All of which prompted irritated Democrats to lash out at McKinsey. "Honest public discourse requires a standard level of transparency — one McKinsey simply has not met," said Senate Finance Committee Chairman Max Baucus in a letter Thursday to McKinsey's Managing Director Dominic Barton asked the firm release the study's methodology.
Nine leading House Democrats, led by Energy and Commerce ranking member Henry Waxman, sent Barton a similar letter late Thursday.
"We are concerned that, if the survey based its conclusions on a questionable instrument and potentially biased methodology, McKinsey may have provided the American public with invalid information about the impact of the Affordable Care Act," the House members wrote.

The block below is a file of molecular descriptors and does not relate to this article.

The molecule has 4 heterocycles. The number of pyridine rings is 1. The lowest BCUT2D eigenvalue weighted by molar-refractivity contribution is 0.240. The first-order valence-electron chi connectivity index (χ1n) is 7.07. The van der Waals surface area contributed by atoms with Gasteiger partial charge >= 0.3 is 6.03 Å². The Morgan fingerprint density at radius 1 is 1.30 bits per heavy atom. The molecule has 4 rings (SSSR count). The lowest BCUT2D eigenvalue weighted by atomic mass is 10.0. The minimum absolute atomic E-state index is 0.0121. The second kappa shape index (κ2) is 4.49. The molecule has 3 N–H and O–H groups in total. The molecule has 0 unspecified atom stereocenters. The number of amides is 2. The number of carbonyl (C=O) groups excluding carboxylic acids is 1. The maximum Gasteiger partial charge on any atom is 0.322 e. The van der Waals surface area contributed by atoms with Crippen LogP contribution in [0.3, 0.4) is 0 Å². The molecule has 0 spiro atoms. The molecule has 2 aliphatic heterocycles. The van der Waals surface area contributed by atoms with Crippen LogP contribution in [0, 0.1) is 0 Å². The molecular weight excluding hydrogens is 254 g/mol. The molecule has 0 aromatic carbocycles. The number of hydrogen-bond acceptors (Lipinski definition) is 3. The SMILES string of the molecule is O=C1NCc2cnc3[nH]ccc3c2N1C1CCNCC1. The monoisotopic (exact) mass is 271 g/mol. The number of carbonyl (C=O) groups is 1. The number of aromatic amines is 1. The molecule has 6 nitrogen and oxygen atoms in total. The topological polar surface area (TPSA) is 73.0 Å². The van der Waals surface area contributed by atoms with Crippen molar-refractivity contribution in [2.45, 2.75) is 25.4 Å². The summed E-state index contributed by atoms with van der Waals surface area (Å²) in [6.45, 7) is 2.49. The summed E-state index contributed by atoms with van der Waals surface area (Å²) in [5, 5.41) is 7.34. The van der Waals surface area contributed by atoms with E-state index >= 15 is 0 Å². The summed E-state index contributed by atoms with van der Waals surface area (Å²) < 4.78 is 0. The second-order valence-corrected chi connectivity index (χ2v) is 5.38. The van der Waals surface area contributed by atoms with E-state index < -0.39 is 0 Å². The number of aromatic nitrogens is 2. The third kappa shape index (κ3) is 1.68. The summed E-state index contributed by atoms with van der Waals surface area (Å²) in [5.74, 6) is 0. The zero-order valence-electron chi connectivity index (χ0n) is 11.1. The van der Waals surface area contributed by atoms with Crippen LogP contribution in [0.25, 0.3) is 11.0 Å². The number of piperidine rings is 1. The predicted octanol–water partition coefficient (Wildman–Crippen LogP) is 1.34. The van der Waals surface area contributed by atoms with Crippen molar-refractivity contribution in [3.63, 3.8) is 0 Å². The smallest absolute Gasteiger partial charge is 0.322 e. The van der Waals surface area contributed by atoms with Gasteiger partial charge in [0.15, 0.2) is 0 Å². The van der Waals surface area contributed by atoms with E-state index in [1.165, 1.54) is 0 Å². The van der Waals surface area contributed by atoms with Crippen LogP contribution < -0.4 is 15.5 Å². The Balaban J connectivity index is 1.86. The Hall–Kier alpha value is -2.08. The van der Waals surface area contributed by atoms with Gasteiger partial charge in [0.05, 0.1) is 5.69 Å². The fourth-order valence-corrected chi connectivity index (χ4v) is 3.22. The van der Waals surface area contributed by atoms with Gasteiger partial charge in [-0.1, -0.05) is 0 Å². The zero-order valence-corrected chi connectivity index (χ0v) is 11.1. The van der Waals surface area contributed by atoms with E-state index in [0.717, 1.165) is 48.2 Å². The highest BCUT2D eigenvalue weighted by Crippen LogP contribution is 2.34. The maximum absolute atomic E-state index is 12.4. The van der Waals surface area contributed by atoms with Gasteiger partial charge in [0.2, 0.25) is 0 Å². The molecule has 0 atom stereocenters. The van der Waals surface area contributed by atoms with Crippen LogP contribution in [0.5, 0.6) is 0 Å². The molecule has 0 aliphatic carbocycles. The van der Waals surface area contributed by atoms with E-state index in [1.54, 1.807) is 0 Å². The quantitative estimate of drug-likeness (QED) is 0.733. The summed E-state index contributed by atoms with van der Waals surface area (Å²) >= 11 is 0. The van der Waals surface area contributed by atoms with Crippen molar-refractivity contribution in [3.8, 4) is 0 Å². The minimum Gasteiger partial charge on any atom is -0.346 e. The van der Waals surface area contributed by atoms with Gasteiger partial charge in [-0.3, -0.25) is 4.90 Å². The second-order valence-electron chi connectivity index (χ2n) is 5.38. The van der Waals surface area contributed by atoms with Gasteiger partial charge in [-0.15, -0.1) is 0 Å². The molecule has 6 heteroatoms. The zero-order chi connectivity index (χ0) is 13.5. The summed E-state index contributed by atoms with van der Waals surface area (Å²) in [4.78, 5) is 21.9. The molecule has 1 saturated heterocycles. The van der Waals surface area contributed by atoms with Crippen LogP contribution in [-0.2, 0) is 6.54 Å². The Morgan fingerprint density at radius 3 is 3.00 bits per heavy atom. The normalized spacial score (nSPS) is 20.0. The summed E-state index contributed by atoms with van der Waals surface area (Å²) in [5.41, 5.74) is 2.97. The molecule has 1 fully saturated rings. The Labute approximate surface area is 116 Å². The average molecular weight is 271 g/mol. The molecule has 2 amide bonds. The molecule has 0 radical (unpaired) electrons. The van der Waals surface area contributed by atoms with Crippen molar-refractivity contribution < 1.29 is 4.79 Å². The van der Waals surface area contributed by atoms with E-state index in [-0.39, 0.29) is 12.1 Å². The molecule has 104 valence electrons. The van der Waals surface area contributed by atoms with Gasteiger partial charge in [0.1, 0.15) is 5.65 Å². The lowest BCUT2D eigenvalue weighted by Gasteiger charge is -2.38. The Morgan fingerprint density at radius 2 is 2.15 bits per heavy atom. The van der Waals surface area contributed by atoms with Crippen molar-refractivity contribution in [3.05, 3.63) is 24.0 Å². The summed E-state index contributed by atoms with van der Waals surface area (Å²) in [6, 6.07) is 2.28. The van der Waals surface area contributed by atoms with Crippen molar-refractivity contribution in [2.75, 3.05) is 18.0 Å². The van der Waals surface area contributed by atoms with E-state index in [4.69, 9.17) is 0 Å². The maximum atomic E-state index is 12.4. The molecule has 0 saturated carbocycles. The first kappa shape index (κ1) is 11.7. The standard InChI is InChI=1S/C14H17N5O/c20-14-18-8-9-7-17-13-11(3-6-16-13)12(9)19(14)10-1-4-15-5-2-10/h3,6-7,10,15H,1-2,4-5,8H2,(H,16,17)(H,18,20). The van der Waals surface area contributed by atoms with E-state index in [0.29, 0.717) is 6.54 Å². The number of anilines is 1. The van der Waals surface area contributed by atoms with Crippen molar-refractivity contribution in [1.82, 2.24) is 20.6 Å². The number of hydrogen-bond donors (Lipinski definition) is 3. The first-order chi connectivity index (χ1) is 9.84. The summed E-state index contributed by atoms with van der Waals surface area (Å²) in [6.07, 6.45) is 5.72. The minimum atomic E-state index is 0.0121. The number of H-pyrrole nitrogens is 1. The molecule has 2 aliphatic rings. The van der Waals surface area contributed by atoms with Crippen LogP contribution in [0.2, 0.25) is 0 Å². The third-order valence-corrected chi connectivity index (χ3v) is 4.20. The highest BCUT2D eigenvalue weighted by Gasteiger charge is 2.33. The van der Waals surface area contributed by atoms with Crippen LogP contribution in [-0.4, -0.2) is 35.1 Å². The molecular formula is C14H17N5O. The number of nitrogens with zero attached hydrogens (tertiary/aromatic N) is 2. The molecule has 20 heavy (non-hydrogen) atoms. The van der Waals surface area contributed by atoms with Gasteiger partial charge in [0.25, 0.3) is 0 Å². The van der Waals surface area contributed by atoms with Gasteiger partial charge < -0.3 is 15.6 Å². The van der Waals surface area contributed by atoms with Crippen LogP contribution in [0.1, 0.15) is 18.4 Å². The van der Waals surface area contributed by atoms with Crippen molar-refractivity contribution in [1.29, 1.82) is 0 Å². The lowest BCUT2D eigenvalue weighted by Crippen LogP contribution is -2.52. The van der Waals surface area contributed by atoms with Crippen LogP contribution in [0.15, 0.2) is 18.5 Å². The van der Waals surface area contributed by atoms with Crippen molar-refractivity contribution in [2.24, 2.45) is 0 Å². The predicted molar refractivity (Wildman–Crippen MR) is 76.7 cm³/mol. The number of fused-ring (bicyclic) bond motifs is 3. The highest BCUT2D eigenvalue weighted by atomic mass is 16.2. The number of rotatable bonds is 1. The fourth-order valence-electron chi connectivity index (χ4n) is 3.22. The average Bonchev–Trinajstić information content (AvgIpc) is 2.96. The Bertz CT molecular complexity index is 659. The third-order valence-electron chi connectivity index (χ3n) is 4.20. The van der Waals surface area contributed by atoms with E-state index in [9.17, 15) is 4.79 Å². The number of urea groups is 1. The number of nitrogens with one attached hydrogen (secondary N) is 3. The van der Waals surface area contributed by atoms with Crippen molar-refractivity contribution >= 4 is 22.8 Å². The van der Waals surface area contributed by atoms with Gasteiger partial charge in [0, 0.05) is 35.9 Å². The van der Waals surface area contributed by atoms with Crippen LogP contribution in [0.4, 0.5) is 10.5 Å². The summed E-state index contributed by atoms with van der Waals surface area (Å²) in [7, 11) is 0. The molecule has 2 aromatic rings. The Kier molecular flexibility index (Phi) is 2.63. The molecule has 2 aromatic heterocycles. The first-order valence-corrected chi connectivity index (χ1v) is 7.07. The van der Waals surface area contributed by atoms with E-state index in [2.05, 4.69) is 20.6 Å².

Backed into a corner, McKinsey may be ready to comply. Unofficial word is the methodology will soon be forthcoming.
ROBERT SIEGEL, host:
The latest round in the battle over the Obama health care plan has to do with some pretty startling survey results. The report comes from consulting firm McKinsey and Company. It says nearly a third of businesses are likely to stop offering health insurance to their employees when the new law takes full effect in the year 2014. And that was quickly seized upon by the president's critics.
But some serious questions have been raised about this study. And now, Democrats are demanding more information about how it was conducted.
Joining me in the studio to sort out some of this is NPR health policy correspondent Julie Rovner. Hi, Julie.
JULIE ROVNER: Hey, Robert.
SIEGEL: And to begin, let's be blunt. There have been enough surveys and studies on what last year's health care law might or might not do to fill library shelves, if not entire libraries. What so different about this one to make it so important?